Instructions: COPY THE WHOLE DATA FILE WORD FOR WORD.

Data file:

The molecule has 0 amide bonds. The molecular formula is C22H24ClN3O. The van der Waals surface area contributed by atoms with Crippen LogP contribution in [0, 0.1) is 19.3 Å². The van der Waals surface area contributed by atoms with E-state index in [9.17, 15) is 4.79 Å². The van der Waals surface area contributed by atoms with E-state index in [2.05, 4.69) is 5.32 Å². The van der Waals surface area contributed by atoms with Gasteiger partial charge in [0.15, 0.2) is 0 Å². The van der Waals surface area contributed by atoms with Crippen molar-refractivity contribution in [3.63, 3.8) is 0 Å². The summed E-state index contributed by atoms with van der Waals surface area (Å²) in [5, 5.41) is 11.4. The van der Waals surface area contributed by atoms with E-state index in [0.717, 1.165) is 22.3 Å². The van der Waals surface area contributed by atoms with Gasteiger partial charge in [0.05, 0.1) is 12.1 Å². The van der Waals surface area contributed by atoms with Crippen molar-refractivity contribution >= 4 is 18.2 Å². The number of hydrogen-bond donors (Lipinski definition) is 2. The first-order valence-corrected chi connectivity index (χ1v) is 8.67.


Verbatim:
The molecule has 0 amide bonds. The molecular formula is C22H24ClN3O. The van der Waals surface area contributed by atoms with Crippen LogP contribution in [0, 0.1) is 19.3 Å². The van der Waals surface area contributed by atoms with E-state index in [9.17, 15) is 4.79 Å². The van der Waals surface area contributed by atoms with E-state index in [2.05, 4.69) is 5.32 Å². The van der Waals surface area contributed by atoms with Gasteiger partial charge in [0.15, 0.2) is 0 Å². The van der Waals surface area contributed by atoms with Crippen molar-refractivity contribution in [3.63, 3.8) is 0 Å². The summed E-state index contributed by atoms with van der Waals surface area (Å²) in [5, 5.41) is 11.4. The van der Waals surface area contributed by atoms with E-state index in [0.717, 1.165) is 22.3 Å². The van der Waals surface area contributed by atoms with Gasteiger partial charge in [0.05, 0.1) is 12.1 Å². The van der Waals surface area contributed by atoms with Crippen molar-refractivity contribution >= 4 is 18.2 Å². The number of hydrogen-bond donors (Lipinski definition) is 2. The first-order valence-corrected chi connectivity index (χ1v) is 8.67.